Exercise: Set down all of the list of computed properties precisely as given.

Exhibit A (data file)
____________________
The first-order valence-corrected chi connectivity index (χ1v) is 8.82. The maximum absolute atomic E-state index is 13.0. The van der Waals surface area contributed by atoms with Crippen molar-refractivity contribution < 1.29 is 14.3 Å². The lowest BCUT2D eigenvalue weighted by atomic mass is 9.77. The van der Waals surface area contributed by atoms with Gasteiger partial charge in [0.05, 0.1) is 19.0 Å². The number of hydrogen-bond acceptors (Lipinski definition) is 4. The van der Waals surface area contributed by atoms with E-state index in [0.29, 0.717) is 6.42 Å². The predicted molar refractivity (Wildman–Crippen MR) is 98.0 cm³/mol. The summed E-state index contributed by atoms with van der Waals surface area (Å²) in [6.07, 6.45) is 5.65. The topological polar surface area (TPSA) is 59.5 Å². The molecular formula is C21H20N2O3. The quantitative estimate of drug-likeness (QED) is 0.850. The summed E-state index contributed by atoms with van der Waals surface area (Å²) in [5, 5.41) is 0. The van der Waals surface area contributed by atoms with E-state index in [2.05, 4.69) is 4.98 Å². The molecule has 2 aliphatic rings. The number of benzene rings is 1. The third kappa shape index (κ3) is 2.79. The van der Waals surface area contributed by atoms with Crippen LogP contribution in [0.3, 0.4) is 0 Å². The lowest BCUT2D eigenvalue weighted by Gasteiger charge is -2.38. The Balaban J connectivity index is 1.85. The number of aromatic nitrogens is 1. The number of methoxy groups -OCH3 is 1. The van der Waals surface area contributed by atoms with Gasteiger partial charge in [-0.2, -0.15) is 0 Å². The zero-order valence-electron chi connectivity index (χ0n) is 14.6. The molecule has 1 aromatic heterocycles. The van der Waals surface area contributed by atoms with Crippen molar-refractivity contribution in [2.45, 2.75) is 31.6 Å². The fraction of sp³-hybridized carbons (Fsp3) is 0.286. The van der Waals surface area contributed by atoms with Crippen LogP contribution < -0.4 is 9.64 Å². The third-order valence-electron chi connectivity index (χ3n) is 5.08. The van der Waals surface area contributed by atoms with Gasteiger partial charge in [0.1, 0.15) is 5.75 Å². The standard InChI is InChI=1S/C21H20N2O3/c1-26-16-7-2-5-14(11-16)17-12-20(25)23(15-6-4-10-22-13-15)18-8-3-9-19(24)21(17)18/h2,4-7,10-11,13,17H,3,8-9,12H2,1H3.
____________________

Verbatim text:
The first-order valence-corrected chi connectivity index (χ1v) is 8.82. The maximum absolute atomic E-state index is 13.0. The van der Waals surface area contributed by atoms with Crippen molar-refractivity contribution < 1.29 is 14.3 Å². The lowest BCUT2D eigenvalue weighted by atomic mass is 9.77. The van der Waals surface area contributed by atoms with Gasteiger partial charge in [0.05, 0.1) is 19.0 Å². The number of hydrogen-bond acceptors (Lipinski definition) is 4. The van der Waals surface area contributed by atoms with E-state index in [0.29, 0.717) is 6.42 Å². The predicted molar refractivity (Wildman–Crippen MR) is 98.0 cm³/mol. The summed E-state index contributed by atoms with van der Waals surface area (Å²) in [6.07, 6.45) is 5.65. The topological polar surface area (TPSA) is 59.5 Å². The molecular formula is C21H20N2O3. The quantitative estimate of drug-likeness (QED) is 0.850. The summed E-state index contributed by atoms with van der Waals surface area (Å²) in [5, 5.41) is 0. The van der Waals surface area contributed by atoms with E-state index in [2.05, 4.69) is 4.98 Å². The molecule has 2 aliphatic rings. The number of benzene rings is 1. The third kappa shape index (κ3) is 2.79. The van der Waals surface area contributed by atoms with Crippen LogP contribution in [0.3, 0.4) is 0 Å². The lowest BCUT2D eigenvalue weighted by Gasteiger charge is -2.38. The Balaban J connectivity index is 1.85. The number of aromatic nitrogens is 1. The number of methoxy groups -OCH3 is 1. The van der Waals surface area contributed by atoms with Gasteiger partial charge in [-0.2, -0.15) is 0 Å². The zero-order valence-electron chi connectivity index (χ0n) is 14.6. The molecule has 1 aromatic heterocycles. The van der Waals surface area contributed by atoms with Crippen molar-refractivity contribution in [2.45, 2.75) is 31.6 Å². The fraction of sp³-hybridized carbons (Fsp3) is 0.286. The van der Waals surface area contributed by atoms with Crippen LogP contribution < -0.4 is 9.64 Å². The third-order valence-electron chi connectivity index (χ3n) is 5.08. The van der Waals surface area contributed by atoms with Gasteiger partial charge in [0.1, 0.15) is 5.75 Å². The standard InChI is InChI=1S/C21H20N2O3/c1-26-16-7-2-5-14(11-16)17-12-20(25)23(15-6-4-10-22-13-15)18-8-3-9-19(24)21(17)18/h2,4-7,10-11,13,17H,3,8-9,12H2,1H3.